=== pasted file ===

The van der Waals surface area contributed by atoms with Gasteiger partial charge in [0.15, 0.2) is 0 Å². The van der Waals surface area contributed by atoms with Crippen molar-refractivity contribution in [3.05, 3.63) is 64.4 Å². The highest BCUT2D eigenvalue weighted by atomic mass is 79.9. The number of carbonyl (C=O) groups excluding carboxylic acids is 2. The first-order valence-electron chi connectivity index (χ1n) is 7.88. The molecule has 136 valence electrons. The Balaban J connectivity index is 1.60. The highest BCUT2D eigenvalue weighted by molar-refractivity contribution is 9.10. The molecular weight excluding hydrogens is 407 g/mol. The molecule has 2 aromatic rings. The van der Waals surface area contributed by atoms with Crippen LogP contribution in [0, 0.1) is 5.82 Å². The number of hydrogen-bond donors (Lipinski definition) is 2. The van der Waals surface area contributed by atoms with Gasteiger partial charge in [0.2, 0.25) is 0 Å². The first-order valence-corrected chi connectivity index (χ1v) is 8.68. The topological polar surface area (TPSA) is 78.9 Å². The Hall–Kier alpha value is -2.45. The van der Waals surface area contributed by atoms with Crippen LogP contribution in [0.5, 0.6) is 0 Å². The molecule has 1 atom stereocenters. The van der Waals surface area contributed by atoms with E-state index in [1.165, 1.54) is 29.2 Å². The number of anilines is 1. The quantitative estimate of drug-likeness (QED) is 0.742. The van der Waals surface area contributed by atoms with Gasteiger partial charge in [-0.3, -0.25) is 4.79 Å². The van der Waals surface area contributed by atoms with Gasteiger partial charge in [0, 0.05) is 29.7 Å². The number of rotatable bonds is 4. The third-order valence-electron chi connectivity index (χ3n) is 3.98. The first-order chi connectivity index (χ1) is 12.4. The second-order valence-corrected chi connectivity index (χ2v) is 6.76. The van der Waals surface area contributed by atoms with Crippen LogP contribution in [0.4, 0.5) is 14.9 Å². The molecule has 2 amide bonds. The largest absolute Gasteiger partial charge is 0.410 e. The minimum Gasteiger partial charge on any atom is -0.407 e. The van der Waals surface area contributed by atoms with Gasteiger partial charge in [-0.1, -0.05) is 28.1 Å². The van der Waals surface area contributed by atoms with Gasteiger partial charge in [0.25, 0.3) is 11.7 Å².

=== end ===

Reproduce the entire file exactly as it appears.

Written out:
The van der Waals surface area contributed by atoms with Gasteiger partial charge in [0.15, 0.2) is 0 Å². The van der Waals surface area contributed by atoms with Crippen molar-refractivity contribution in [3.05, 3.63) is 64.4 Å². The highest BCUT2D eigenvalue weighted by atomic mass is 79.9. The number of carbonyl (C=O) groups excluding carboxylic acids is 2. The first-order valence-electron chi connectivity index (χ1n) is 7.88. The molecule has 136 valence electrons. The Balaban J connectivity index is 1.60. The highest BCUT2D eigenvalue weighted by molar-refractivity contribution is 9.10. The molecular weight excluding hydrogens is 407 g/mol. The molecule has 2 aromatic rings. The van der Waals surface area contributed by atoms with Crippen LogP contribution in [0, 0.1) is 5.82 Å². The number of hydrogen-bond donors (Lipinski definition) is 2. The van der Waals surface area contributed by atoms with Gasteiger partial charge in [0.2, 0.25) is 0 Å². The first-order valence-corrected chi connectivity index (χ1v) is 8.68. The topological polar surface area (TPSA) is 78.9 Å². The Hall–Kier alpha value is -2.45. The van der Waals surface area contributed by atoms with Crippen LogP contribution in [0.5, 0.6) is 0 Å². The molecule has 1 atom stereocenters. The van der Waals surface area contributed by atoms with E-state index in [1.165, 1.54) is 29.2 Å². The number of anilines is 1. The quantitative estimate of drug-likeness (QED) is 0.742. The van der Waals surface area contributed by atoms with Gasteiger partial charge in [-0.3, -0.25) is 4.79 Å². The van der Waals surface area contributed by atoms with Gasteiger partial charge in [0, 0.05) is 29.7 Å². The number of rotatable bonds is 4. The third-order valence-electron chi connectivity index (χ3n) is 3.98. The first-order chi connectivity index (χ1) is 12.4. The second-order valence-corrected chi connectivity index (χ2v) is 6.76. The van der Waals surface area contributed by atoms with Crippen LogP contribution in [0.4, 0.5) is 14.9 Å². The molecule has 2 amide bonds. The largest absolute Gasteiger partial charge is 0.410 e. The minimum Gasteiger partial charge on any atom is -0.407 e. The van der Waals surface area contributed by atoms with Gasteiger partial charge in [-0.1, -0.05) is 28.1 Å². The van der Waals surface area contributed by atoms with Gasteiger partial charge in [0.25, 0.3) is 11.7 Å².